“Radiative backpropagation: an adjoint method for lightning-fast differentiable rendering” by Nimier-David, Speierer, Ruiz and Jakob

  • ©Merlin Nimier-David, Sébastien Speierer, Benoît Ruiz, and Wenzel Jakob




    Radiative backpropagation: an adjoint method for lightning-fast differentiable rendering

Session/Category Title: Differentiable Rendering and Applications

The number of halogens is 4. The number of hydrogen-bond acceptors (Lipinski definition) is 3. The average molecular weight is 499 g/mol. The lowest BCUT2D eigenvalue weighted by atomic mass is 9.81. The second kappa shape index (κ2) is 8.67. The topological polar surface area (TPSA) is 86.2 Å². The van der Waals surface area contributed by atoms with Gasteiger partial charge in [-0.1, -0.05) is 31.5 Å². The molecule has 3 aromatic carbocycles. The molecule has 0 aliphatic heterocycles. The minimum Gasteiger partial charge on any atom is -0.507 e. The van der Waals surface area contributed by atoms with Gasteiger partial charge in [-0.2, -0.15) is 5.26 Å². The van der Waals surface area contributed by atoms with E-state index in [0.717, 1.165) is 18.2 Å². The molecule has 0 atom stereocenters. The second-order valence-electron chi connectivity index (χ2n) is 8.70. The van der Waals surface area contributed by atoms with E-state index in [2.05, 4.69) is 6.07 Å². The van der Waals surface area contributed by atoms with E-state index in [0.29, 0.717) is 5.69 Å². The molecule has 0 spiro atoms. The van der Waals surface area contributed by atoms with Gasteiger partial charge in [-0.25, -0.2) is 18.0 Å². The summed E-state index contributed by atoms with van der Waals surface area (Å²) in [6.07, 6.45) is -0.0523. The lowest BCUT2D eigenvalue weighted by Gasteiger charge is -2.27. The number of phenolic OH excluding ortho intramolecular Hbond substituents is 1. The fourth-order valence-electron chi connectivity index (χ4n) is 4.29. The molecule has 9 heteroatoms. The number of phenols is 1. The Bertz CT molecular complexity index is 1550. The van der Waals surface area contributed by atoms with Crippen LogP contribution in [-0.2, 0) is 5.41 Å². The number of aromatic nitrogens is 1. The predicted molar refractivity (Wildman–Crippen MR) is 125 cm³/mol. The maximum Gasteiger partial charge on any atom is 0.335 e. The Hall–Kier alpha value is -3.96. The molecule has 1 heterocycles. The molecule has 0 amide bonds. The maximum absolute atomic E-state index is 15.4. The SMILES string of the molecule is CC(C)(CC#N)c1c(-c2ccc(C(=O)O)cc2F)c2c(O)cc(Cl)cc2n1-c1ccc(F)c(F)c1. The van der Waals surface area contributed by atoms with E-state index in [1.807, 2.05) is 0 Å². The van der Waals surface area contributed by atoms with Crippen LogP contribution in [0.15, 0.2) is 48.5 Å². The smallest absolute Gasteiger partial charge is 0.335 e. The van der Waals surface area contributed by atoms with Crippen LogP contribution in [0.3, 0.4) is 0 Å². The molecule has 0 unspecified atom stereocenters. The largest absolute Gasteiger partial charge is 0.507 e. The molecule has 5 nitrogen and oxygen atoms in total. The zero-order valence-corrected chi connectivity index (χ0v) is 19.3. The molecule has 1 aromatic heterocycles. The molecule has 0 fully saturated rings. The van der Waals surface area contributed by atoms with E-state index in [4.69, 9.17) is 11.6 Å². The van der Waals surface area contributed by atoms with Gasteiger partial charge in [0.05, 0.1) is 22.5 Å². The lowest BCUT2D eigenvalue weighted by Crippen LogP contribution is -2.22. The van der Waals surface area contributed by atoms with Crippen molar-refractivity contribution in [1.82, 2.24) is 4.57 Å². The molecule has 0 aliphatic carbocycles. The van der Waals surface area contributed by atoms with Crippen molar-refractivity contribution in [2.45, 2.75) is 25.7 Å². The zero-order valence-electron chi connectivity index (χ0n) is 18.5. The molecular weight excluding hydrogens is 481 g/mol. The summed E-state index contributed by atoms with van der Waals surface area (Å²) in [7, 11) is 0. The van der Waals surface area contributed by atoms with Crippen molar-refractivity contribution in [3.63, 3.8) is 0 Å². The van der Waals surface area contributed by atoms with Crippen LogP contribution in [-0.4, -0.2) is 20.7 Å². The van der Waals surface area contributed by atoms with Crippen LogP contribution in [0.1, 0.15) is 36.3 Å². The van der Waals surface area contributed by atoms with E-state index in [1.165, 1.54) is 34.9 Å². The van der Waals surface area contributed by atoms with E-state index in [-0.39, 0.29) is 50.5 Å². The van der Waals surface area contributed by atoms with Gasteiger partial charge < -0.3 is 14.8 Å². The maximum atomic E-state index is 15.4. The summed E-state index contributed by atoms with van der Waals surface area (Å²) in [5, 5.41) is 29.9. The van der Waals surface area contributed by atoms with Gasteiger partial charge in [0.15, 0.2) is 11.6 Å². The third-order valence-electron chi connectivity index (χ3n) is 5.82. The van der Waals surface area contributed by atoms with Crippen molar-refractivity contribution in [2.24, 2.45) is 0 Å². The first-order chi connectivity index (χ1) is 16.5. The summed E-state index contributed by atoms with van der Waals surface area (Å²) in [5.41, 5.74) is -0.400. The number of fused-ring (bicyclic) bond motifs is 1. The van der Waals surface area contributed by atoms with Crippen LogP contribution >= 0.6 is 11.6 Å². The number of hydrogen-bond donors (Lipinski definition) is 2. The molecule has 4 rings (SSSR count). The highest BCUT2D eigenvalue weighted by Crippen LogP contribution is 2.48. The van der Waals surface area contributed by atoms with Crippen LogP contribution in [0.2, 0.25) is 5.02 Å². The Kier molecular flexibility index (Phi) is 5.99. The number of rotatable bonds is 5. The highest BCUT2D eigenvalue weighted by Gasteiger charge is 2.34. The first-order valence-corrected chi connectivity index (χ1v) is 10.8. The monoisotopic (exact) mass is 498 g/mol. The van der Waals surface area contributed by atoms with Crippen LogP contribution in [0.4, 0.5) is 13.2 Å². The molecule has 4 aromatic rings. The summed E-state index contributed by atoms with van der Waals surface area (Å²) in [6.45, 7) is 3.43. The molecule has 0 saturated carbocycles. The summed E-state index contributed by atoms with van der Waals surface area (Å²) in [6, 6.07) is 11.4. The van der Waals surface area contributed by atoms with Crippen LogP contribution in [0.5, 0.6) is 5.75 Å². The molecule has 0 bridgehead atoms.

Physically based differentiable rendering has recently evolved into a powerful tool for solving inverse problems involving light. Methods in this area perform a differentiable simulation of the physical process of light transport and scattering to estimate partial derivatives relating scene parameters to pixels in the rendered image. Together with gradient-based optimization, such algorithms have interesting applications in diverse disciplines, e.g., to improve the reconstruction of 3D scenes, while accounting for interreflection and transparency, or to design meta-materials with specified optical properties.The most versatile differentiable rendering algorithms rely on reverse-mode differentiation to compute all requested derivatives at once, enabling optimization of scene descriptions with millions of free parameters. However, a severe limitation of the reverse-mode approach is that it requires a detailed transcript of the computation that is subsequently replayed to back-propagate derivatives to the scene parameters. The transcript of typical renderings is extremely large, exceeding the available system memory by many orders of magnitude, hence current methods are limited to simple scenes rendered at low resolutions and sample counts.We introduce radiative backpropagation, a fundamentally different approach to differentiable rendering that does not require a transcript, greatly improving its scalability and efficiency. Our main insight is that reverse-mode propagation through a rendering algorithm can be interpreted as the solution of a continuous transport problem involving the partial derivative of radiance with respect to the optimization objective. This quantity is “emitted” by sensors, “scattered” by the scene, and eventually “received” by objects with differentiable parameters. Differentiable rendering then decomposes into two separate primal and adjoint simulation steps that scale to complex scenes rendered at high resolutions. We also investigated biased variants of this algorithm and find that they considerably improve both runtime and convergence speed. We showcase an efficient GPU implementation of radiative backpropagation and compare its performance and the quality of its gradients to prior work.


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